After I finished my Creative Writing MFA in 2008, I hoped to ease into full-time editing by getting an office job and freelancing part-time. But the economy crashed the second I hit Portland and there were no office jobs to be found, so I was thrown into the deep end of the swimming pool as far as freelancing was concerned. Looking back, I’m glad it happened that way, because otherwise I don’t know if I would’ve taken the plunge.

Pros: setting my own schedule, working at home in my pajamas, setting up my business and my services in a way that fits my goals and personality. Plus I get paid for reading some really awesome books!

Cons: uneven income, no holiday or vacation pay, having to provide my own medical insurance and other benefits, extra self-employment taxes, dealing tactfully with the occasional writer who doesn’t want to accept how much work their project needs.

Could you please explain the difference between developmental editing and copyediting? Do you find one type of editing easier or more enjoyable?

Developmental editing has to do with the craft of fiction writing—the way the story is told. Plot, story structure, character development, point of view, narrative tension, dialogue, setting, scene structure, tone—all the “big picture” issues.

Grammar, spelling, typos, word usage, and similar language issues are copyediting issues. If copyediting also includes correcting paragraph and sentence structure, clarity and flow of ideas, it’s usually called line editing.

There’s some overlap between these definitions, depending on the editor, and some editors will also address language issues in a developmental edit, but I normally don’t. Usually after a developmental edit scenes will have to be added, cut, or totally revised, in which case any line editing/copyediting has to be done all over again. Which means the client will have wasted their money having me do it the first time, and I don’t want that.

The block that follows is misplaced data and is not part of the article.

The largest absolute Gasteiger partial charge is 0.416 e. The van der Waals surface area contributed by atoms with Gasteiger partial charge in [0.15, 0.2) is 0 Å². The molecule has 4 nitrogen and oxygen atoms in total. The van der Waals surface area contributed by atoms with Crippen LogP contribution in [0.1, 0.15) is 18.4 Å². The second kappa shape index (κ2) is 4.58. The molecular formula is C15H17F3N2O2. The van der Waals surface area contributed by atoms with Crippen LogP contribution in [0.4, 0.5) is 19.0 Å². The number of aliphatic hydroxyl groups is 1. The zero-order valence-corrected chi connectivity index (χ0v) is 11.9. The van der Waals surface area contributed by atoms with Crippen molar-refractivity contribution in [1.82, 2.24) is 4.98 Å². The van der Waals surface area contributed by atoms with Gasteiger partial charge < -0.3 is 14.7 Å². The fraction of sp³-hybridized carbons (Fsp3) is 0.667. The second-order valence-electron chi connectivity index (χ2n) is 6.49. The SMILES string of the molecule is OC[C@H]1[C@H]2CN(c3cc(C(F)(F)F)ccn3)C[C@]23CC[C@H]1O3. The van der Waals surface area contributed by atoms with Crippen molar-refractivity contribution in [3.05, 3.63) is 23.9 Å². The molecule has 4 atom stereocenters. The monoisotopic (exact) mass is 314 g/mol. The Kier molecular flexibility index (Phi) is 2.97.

Copyediting is easier, but developmental editing is more fun.

What is Aladdin’s Samovar about?

It’s about a woman named Amber Polaski who buys an antique brass samovar that turns out to have a (very sexy) genie in it. She makes a wish to find her long-lost father, only to find that he’s on the run from the Mafia. People get shot at, shrink wrapped, and pounced on by a pack of Happy Puppies—and Amber is forced to defend herself against Mafia assassins with common household appliances. Plus, Jasper the genie turns out to be nothing but trouble—in more ways than one!

How did you get the inspiration for Aladdin’s Samovar?

When I was getting my Master’s degree in creative writing, I started a short story about Amber finding the genie in her samovar. (I wish I could remember what possessed me to put a genie in a samovar instead of the usual lamp, but I don’t.) I never finished the story, because in that version she had only one wish, and I couldn’t figure out what she wanted most.

I put the story aside and didn’t get back to it until three years later. At one point after writing the first version, I’d had a conversation with a classmate who said that since Amber had never met her father, her wish would be to meet him. (That was a head-smack moment for me; those things always seem so obvious once someone has pointed them out to you.)

Once I reread the story with that in mind, I wondered what would happen if Amber found her father, but he wasn’t what she expected—if he were, say, on the run from the Mob. I immediately realized that could be the jumping-off point for a novel—or even a series. And Aladdin’s Samovar was born.

Did you edit your own book, or did you hire another editor to look it over? What factors influenced your choice?